Birth Family Contact
During care proceedings, the social worker will have recommended a plan for the type and frequency of contact between a child and their birth family. The two main types of contact are:
Indirect contact – this is often in the form of a letter that is sent from the adopters (and child) to a specific member of the birth family and another letter that is sent back. All letters are sent via the Local Authority so that confidentiality is maintained.
Direct contact – this means the adopted child meeting up with a specific member of the birth family. More often this is with a sibling, and occasionally with a parent. This is often supervised and carefully supported.
In most cases adopters will be asked to enter into a voluntary agreement with the birth parents, which outlines the contact everyone will commit to. Throughout childhood the Local Authority which placed the child will remain responsible for supporting contact.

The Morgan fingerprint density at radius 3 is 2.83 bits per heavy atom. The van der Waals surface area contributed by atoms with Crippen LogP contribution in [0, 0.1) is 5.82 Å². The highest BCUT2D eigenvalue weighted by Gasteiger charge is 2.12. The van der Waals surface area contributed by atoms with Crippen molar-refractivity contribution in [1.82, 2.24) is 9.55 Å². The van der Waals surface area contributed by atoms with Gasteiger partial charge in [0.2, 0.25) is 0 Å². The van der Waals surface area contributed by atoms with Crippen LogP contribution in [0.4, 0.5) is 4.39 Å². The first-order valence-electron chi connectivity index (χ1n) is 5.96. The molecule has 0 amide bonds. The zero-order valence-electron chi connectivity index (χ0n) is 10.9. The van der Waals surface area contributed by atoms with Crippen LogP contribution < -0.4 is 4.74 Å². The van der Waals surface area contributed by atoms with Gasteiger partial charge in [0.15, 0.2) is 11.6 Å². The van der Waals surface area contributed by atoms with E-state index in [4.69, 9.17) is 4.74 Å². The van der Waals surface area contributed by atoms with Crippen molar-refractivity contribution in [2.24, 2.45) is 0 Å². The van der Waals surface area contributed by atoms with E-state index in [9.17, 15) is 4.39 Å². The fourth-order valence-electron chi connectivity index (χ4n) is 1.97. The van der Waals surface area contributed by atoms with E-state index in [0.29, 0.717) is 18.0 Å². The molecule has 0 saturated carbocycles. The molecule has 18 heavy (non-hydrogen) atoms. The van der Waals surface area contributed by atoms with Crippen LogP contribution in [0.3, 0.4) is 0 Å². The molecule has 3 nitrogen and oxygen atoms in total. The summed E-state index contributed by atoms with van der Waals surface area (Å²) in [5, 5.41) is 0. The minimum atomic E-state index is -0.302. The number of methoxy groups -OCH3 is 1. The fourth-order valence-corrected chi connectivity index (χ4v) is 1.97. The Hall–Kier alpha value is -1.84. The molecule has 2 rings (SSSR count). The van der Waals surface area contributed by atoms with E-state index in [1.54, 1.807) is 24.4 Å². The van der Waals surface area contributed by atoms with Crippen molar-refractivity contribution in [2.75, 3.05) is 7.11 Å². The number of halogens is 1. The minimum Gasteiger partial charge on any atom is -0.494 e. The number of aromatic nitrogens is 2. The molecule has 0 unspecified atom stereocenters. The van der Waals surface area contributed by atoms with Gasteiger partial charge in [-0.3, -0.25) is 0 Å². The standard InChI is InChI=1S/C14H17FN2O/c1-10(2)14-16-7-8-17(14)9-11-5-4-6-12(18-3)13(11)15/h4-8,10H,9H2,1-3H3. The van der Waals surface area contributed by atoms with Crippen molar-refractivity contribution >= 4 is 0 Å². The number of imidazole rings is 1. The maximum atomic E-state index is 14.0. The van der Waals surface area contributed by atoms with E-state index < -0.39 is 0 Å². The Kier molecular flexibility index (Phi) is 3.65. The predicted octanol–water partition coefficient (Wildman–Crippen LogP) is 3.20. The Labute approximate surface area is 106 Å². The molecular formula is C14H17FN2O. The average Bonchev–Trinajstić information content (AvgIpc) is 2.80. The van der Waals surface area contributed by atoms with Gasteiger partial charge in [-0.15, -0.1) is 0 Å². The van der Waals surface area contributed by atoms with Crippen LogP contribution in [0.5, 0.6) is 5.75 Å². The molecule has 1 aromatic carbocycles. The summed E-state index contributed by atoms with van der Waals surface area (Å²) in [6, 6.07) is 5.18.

If anyone involved feels that changes are needed, they can contact the Local Authority and ask for the contact plan to be reviewed. Once a child is adopted, the adoptive parents have parental responsibility and so are solely responsible for making decisions in the child’s best interests.
Occasionally and only in particular circumstances, a Court Order may have been made which means that the Court specifies the contact plan. If this happens and the adoptive parents want changes to contact they will need to go to Court and may require legal representation.